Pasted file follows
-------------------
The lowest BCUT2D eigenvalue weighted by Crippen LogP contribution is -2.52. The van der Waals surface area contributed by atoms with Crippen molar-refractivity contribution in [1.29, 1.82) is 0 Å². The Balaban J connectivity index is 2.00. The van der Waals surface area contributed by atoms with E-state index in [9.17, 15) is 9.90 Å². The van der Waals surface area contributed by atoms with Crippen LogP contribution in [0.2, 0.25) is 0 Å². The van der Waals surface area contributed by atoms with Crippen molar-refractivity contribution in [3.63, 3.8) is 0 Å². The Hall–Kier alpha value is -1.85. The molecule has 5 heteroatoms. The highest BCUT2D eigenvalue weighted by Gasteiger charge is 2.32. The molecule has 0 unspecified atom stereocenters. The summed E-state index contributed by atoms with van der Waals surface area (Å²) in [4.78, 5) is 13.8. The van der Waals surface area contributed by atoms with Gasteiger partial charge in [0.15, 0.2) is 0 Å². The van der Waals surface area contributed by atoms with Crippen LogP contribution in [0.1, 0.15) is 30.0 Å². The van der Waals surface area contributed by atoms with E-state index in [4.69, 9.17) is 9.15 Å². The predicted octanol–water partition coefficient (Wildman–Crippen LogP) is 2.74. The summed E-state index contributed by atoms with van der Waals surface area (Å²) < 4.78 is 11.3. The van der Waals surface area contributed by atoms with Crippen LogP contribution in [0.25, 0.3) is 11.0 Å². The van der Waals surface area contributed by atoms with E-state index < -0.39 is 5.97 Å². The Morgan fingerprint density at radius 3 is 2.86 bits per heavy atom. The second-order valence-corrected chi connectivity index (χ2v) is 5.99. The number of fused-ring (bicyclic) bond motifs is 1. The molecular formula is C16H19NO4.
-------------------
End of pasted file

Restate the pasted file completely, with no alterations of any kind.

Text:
The lowest BCUT2D eigenvalue weighted by Crippen LogP contribution is -2.52. The van der Waals surface area contributed by atoms with Crippen molar-refractivity contribution in [1.29, 1.82) is 0 Å². The Balaban J connectivity index is 2.00. The van der Waals surface area contributed by atoms with E-state index in [9.17, 15) is 9.90 Å². The van der Waals surface area contributed by atoms with Crippen LogP contribution in [0.2, 0.25) is 0 Å². The van der Waals surface area contributed by atoms with Crippen molar-refractivity contribution in [3.63, 3.8) is 0 Å². The Hall–Kier alpha value is -1.85. The molecule has 5 heteroatoms. The highest BCUT2D eigenvalue weighted by Gasteiger charge is 2.32. The molecule has 0 unspecified atom stereocenters. The summed E-state index contributed by atoms with van der Waals surface area (Å²) in [4.78, 5) is 13.8. The van der Waals surface area contributed by atoms with Gasteiger partial charge in [0.15, 0.2) is 0 Å². The van der Waals surface area contributed by atoms with Crippen LogP contribution in [0.1, 0.15) is 30.0 Å². The van der Waals surface area contributed by atoms with E-state index in [4.69, 9.17) is 9.15 Å². The predicted octanol–water partition coefficient (Wildman–Crippen LogP) is 2.74. The summed E-state index contributed by atoms with van der Waals surface area (Å²) < 4.78 is 11.3. The van der Waals surface area contributed by atoms with Crippen LogP contribution in [0.25, 0.3) is 11.0 Å². The van der Waals surface area contributed by atoms with E-state index < -0.39 is 5.97 Å². The Morgan fingerprint density at radius 3 is 2.86 bits per heavy atom. The second-order valence-corrected chi connectivity index (χ2v) is 5.99. The number of fused-ring (bicyclic) bond motifs is 1. The molecular formula is C16H19NO4.